Don,The Society of Automotive Engineers have some minimum criteria for ground clearance for 'fixed' suspension cars.
Ahead of the front wheels they recommend nothing below a line projecting forwards and up at a 16-degree angle.
Behind the front tires and in front rear tires they say to respect a 10-degree angle.
And behind the car,also a 10-degree angle.
Anything hanging lower is at risk of being scrunched at the nearest driveway ramp.
Many states have laws forbidding any portion of the car to be below the bottom of the wheel rim bottom.If say,you made wheel fairings which were lower,the first pot-hole might rip them right off.
The belly pan should maintain the highest allowable ground clearance.
The diffuser portion at its rear will be determined by where it begins.
I will be able to tell you more about the airdam/bellpan question in a few weeks.On my Civic,even with a smooth belly,the car got better mpg with an airdam blocking air from underneath the car.All the lowest-drag,highest mpg concept cars block the underside even with perfect bellypans.
Side skirts should be even with the belly.
  Reply With Quote
Old 09-08-2010, 07:31 PM   #3 (permalink)
Master EcoModder
 
Big Dave's Avatar
 
Join Date: Jan 2008
Location: Steppes of Central Indiana
Posts: 1,319

The Red Baron - '00 Ford F-350 XLT
90 day: 27.99 mpg (US)

Impala Phase Zero - '96 Chevrolet Impala SS
90 day: 21.03 mpg (US)
Thanks: 0
Thanked 186 Times in 127 Posts
Aerohead is right about the SAE recommendations, but there are always exceptions.

My experience:
I made an air dam out of nearly indestructible (and hard to fabricate) 3/8" ripstop conveyor belting.

I got greedy and (first iteration) left it 3/4" above grade. From a fuel economy standpoint, it worked like a champ. But it dragged a lot. No damage, just that annoying sound.

Next try, trimmed it back to 1.5" above grade. Again, excellent MPG performance but it still dragged.

Next try 3" above grade. More or less same result: Good MPG, dragged a lot. No damage, just annoyance.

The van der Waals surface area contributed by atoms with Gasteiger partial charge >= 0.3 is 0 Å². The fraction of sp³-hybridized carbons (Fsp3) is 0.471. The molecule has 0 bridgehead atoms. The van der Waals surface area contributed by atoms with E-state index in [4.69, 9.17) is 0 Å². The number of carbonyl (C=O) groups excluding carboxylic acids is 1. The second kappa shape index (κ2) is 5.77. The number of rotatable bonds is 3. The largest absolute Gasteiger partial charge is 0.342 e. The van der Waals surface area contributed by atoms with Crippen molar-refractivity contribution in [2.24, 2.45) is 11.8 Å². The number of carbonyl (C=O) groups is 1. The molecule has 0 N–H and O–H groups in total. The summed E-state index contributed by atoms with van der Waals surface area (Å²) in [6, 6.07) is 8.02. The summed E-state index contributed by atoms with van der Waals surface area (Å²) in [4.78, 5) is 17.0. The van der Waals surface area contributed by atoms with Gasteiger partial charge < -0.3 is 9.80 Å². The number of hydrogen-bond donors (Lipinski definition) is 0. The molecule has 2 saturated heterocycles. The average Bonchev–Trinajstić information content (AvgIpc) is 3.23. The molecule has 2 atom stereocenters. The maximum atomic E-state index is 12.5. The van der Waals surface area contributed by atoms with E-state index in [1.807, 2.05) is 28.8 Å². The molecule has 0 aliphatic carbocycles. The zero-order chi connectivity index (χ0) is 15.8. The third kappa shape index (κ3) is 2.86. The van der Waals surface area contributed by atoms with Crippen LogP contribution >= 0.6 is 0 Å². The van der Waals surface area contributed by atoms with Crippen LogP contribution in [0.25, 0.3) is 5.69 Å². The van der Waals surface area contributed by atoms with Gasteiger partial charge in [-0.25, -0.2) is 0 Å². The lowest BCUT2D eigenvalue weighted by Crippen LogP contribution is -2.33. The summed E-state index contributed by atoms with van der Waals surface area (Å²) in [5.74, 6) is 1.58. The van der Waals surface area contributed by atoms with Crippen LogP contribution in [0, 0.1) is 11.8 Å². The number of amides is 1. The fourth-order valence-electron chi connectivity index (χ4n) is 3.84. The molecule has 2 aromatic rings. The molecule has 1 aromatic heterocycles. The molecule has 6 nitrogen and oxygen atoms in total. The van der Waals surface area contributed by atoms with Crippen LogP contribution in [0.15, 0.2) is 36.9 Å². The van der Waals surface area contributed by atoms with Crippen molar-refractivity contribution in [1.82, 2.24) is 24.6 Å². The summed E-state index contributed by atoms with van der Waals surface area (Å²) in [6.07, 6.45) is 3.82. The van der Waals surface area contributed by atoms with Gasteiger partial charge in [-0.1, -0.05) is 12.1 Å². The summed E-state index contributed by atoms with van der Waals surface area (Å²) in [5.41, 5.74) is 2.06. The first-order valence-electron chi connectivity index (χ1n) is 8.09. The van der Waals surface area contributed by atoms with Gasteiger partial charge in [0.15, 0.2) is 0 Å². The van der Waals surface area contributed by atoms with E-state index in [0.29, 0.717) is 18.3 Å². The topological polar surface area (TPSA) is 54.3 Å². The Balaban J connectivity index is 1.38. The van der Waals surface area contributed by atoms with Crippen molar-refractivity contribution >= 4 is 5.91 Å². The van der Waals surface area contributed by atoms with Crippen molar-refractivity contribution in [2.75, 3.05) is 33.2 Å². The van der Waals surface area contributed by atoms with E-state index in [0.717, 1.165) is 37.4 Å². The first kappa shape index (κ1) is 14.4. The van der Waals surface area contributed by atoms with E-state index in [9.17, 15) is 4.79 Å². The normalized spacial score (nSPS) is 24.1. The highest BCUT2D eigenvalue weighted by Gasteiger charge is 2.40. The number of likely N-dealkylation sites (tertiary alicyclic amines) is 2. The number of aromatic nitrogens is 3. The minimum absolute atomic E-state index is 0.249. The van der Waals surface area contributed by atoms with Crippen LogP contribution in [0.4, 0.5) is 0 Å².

This year I trimmed it back to 8" above grade in front of the wheels and 12" above grade inside the hanging-down suspension parts. Big mistake. MPG dropped off but at least it doesn't drag or look so dorky.

If it doesn't improve MPG, what good is it?
__________________
2000 Ford F-350 SC 4x2 6 Speed Manual
4" Slam
3.08:1 gears and Gear Vendor Overdrive
Rubber Conveyor Belt Air Dam

Last edited by Big Dave; 09-08-2010 at 07:33 PM.. Reason: Spelling
  Reply With Quote
The Following User Says Thank You to Big Dave For This Useful Post:
theshuffle (05-22-2018)
Old 09-09-2010, 12:57 AM   #4 (permalink)
EcoModding Lurker
 
Join Date: Jul 2010
Location: Connecticut
Posts: 49

aerobrick - '04 Dodge Dakota Quad Cab SXT
Thanks: 7
Thanked 1 Time in 1 Post
Quote:
Originally Posted by aerohead View Post
Ahead of the front wheels they recommend nothing below a line projecting forwards and up at a 16-degree angle.
Behind the front tires and in front rear tires they say to respect a 10-degree angle.
And behind the car,also a 10-degree angle.
Anything hanging lower is at risk of being scrunched at the nearest driveway ramp.
Many states have laws forbidding any portion of the car to be below the bottom of the wheel rim bottom.If say,you made wheel fairings which were lower,the first pot-hole might rip them right off.
The belly pan should maintain the highest allowable ground clearance.
The diffuser portion at its rear will be determined by where it begins.
I will be able to tell you more about the airdam/bellpan question in a few weeks.On my Civic,even with a smooth belly,the car got better mpg with an airdam blocking air from underneath the car.All the lowest-drag,highest mpg concept cars block the underside even with perfect bellypans.
Side skirts should be even with the belly.
So these angles are based on the bottom of the wheels to prevent ripping parts off the underside of the vehicle?